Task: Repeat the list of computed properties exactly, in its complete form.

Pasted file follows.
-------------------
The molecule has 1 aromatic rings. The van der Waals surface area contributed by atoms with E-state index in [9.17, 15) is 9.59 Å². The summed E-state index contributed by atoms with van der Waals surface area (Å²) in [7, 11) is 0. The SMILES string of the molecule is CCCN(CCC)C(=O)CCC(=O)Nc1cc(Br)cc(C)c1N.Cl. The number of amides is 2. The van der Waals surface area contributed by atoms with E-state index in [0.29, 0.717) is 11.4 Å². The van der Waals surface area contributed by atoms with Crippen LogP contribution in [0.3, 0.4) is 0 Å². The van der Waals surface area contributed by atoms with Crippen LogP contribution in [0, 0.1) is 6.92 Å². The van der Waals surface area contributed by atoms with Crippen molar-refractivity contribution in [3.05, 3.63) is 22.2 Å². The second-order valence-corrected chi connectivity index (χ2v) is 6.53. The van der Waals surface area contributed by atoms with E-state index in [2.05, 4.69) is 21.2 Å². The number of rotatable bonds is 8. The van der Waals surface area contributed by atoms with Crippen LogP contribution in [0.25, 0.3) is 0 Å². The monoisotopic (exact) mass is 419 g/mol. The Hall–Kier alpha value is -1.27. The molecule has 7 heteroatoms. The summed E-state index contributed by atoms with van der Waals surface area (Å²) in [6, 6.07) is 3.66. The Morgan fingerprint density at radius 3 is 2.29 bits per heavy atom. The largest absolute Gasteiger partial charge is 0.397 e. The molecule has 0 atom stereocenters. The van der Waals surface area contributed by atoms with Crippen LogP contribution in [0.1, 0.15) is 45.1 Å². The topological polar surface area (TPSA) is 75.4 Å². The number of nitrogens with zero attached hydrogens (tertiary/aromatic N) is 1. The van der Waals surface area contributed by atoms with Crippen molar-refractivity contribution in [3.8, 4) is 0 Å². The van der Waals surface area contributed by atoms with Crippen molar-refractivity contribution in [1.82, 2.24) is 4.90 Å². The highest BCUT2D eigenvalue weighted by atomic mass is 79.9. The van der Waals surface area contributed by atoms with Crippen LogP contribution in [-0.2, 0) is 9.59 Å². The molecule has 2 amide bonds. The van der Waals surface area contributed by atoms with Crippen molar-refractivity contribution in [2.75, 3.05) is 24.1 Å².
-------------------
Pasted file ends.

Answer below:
The molecule has 1 aromatic rings. The van der Waals surface area contributed by atoms with E-state index in [9.17, 15) is 9.59 Å². The summed E-state index contributed by atoms with van der Waals surface area (Å²) in [7, 11) is 0. The SMILES string of the molecule is CCCN(CCC)C(=O)CCC(=O)Nc1cc(Br)cc(C)c1N.Cl. The number of amides is 2. The van der Waals surface area contributed by atoms with E-state index in [0.29, 0.717) is 11.4 Å². The van der Waals surface area contributed by atoms with Crippen LogP contribution in [0.3, 0.4) is 0 Å². The van der Waals surface area contributed by atoms with Crippen LogP contribution in [0, 0.1) is 6.92 Å². The van der Waals surface area contributed by atoms with Crippen molar-refractivity contribution in [3.05, 3.63) is 22.2 Å². The second-order valence-corrected chi connectivity index (χ2v) is 6.53. The van der Waals surface area contributed by atoms with E-state index in [2.05, 4.69) is 21.2 Å². The number of rotatable bonds is 8. The van der Waals surface area contributed by atoms with Crippen LogP contribution in [0.25, 0.3) is 0 Å². The monoisotopic (exact) mass is 419 g/mol. The Hall–Kier alpha value is -1.27. The molecule has 7 heteroatoms. The summed E-state index contributed by atoms with van der Waals surface area (Å²) in [6, 6.07) is 3.66. The Morgan fingerprint density at radius 3 is 2.29 bits per heavy atom. The largest absolute Gasteiger partial charge is 0.397 e. The molecule has 0 atom stereocenters. The van der Waals surface area contributed by atoms with Crippen LogP contribution in [0.1, 0.15) is 45.1 Å². The topological polar surface area (TPSA) is 75.4 Å². The number of nitrogens with zero attached hydrogens (tertiary/aromatic N) is 1. The van der Waals surface area contributed by atoms with Crippen molar-refractivity contribution in [3.8, 4) is 0 Å². The van der Waals surface area contributed by atoms with Crippen molar-refractivity contribution in [1.82, 2.24) is 4.90 Å². The highest BCUT2D eigenvalue weighted by atomic mass is 79.9. The van der Waals surface area contributed by atoms with Crippen LogP contribution in [-0.2, 0) is 9.59 Å². The molecule has 2 amide bonds. The van der Waals surface area contributed by atoms with Crippen molar-refractivity contribution in [2.75, 3.05) is 24.1 Å².